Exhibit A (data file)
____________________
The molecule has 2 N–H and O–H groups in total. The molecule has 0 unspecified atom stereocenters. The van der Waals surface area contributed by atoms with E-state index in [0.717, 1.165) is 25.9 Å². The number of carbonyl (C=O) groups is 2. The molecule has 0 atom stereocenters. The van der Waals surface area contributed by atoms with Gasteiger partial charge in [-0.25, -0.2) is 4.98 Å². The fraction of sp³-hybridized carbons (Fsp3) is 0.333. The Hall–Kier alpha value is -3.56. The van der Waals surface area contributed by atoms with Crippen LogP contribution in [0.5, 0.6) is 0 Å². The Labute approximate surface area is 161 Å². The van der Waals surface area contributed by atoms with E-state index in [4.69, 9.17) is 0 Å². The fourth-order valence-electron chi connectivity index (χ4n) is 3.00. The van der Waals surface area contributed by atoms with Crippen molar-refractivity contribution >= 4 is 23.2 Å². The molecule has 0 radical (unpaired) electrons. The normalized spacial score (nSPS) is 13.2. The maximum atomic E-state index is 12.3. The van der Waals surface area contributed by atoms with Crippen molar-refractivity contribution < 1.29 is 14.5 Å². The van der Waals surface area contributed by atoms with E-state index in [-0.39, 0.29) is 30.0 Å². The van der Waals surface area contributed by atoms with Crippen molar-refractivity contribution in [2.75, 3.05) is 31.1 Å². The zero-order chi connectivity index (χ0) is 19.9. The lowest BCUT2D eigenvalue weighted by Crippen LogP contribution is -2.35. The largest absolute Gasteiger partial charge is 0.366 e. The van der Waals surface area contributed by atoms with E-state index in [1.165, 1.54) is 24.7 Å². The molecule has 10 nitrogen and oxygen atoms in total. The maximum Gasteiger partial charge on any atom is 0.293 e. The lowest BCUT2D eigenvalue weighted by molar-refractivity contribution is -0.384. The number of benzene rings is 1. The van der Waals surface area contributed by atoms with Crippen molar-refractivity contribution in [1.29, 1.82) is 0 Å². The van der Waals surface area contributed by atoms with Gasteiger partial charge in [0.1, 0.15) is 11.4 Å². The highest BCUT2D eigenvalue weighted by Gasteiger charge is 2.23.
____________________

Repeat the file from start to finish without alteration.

The molecule has 2 N–H and O–H groups in total. The molecule has 0 unspecified atom stereocenters. The van der Waals surface area contributed by atoms with E-state index in [0.717, 1.165) is 25.9 Å². The number of carbonyl (C=O) groups is 2. The molecule has 0 atom stereocenters. The van der Waals surface area contributed by atoms with Gasteiger partial charge in [-0.25, -0.2) is 4.98 Å². The fraction of sp³-hybridized carbons (Fsp3) is 0.333. The Hall–Kier alpha value is -3.56. The van der Waals surface area contributed by atoms with Crippen LogP contribution in [0.5, 0.6) is 0 Å². The Labute approximate surface area is 161 Å². The van der Waals surface area contributed by atoms with E-state index in [4.69, 9.17) is 0 Å². The fourth-order valence-electron chi connectivity index (χ4n) is 3.00. The van der Waals surface area contributed by atoms with Crippen molar-refractivity contribution >= 4 is 23.2 Å². The molecule has 0 radical (unpaired) electrons. The normalized spacial score (nSPS) is 13.2. The maximum atomic E-state index is 12.3. The van der Waals surface area contributed by atoms with Crippen molar-refractivity contribution < 1.29 is 14.5 Å². The van der Waals surface area contributed by atoms with E-state index in [-0.39, 0.29) is 30.0 Å². The van der Waals surface area contributed by atoms with Crippen molar-refractivity contribution in [2.75, 3.05) is 31.1 Å². The zero-order chi connectivity index (χ0) is 19.9. The lowest BCUT2D eigenvalue weighted by Crippen LogP contribution is -2.35. The largest absolute Gasteiger partial charge is 0.366 e. The van der Waals surface area contributed by atoms with E-state index in [1.165, 1.54) is 24.7 Å². The molecule has 10 nitrogen and oxygen atoms in total. The maximum Gasteiger partial charge on any atom is 0.293 e. The lowest BCUT2D eigenvalue weighted by molar-refractivity contribution is -0.384. The number of benzene rings is 1. The van der Waals surface area contributed by atoms with Crippen molar-refractivity contribution in [1.29, 1.82) is 0 Å². The van der Waals surface area contributed by atoms with Gasteiger partial charge in [0.1, 0.15) is 11.4 Å². The highest BCUT2D eigenvalue weighted by Gasteiger charge is 2.23.